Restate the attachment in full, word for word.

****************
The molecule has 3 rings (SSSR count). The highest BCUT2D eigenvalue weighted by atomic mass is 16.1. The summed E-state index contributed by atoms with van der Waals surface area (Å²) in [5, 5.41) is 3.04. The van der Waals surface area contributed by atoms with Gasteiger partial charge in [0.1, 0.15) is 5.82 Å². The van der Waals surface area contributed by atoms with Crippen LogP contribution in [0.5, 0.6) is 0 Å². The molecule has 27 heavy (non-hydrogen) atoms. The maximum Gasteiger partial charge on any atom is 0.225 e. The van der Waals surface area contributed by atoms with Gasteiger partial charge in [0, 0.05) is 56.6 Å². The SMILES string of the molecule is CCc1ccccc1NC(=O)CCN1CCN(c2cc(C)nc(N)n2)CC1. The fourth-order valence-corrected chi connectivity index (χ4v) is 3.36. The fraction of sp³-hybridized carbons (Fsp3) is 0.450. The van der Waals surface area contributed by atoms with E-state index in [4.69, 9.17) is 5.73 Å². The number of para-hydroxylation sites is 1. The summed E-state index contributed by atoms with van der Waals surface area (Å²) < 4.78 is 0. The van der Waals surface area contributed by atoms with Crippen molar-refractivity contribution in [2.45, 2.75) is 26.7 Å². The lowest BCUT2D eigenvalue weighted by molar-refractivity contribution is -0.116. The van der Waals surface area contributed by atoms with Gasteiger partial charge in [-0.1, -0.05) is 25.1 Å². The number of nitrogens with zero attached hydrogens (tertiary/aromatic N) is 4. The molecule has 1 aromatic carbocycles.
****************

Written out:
The molecule has 3 rings (SSSR count). The highest BCUT2D eigenvalue weighted by atomic mass is 16.1. The summed E-state index contributed by atoms with van der Waals surface area (Å²) in [5, 5.41) is 3.04. The van der Waals surface area contributed by atoms with Gasteiger partial charge in [0.1, 0.15) is 5.82 Å². The van der Waals surface area contributed by atoms with Crippen LogP contribution in [0.5, 0.6) is 0 Å². The molecule has 27 heavy (non-hydrogen) atoms. The maximum Gasteiger partial charge on any atom is 0.225 e. The van der Waals surface area contributed by atoms with Gasteiger partial charge in [0, 0.05) is 56.6 Å². The SMILES string of the molecule is CCc1ccccc1NC(=O)CCN1CCN(c2cc(C)nc(N)n2)CC1. The fourth-order valence-corrected chi connectivity index (χ4v) is 3.36. The fraction of sp³-hybridized carbons (Fsp3) is 0.450. The van der Waals surface area contributed by atoms with E-state index in [4.69, 9.17) is 5.73 Å². The number of para-hydroxylation sites is 1. The summed E-state index contributed by atoms with van der Waals surface area (Å²) < 4.78 is 0. The van der Waals surface area contributed by atoms with Crippen molar-refractivity contribution in [2.45, 2.75) is 26.7 Å². The lowest BCUT2D eigenvalue weighted by molar-refractivity contribution is -0.116. The van der Waals surface area contributed by atoms with Gasteiger partial charge in [-0.1, -0.05) is 25.1 Å². The number of nitrogens with zero attached hydrogens (tertiary/aromatic N) is 4. The molecule has 1 aromatic carbocycles.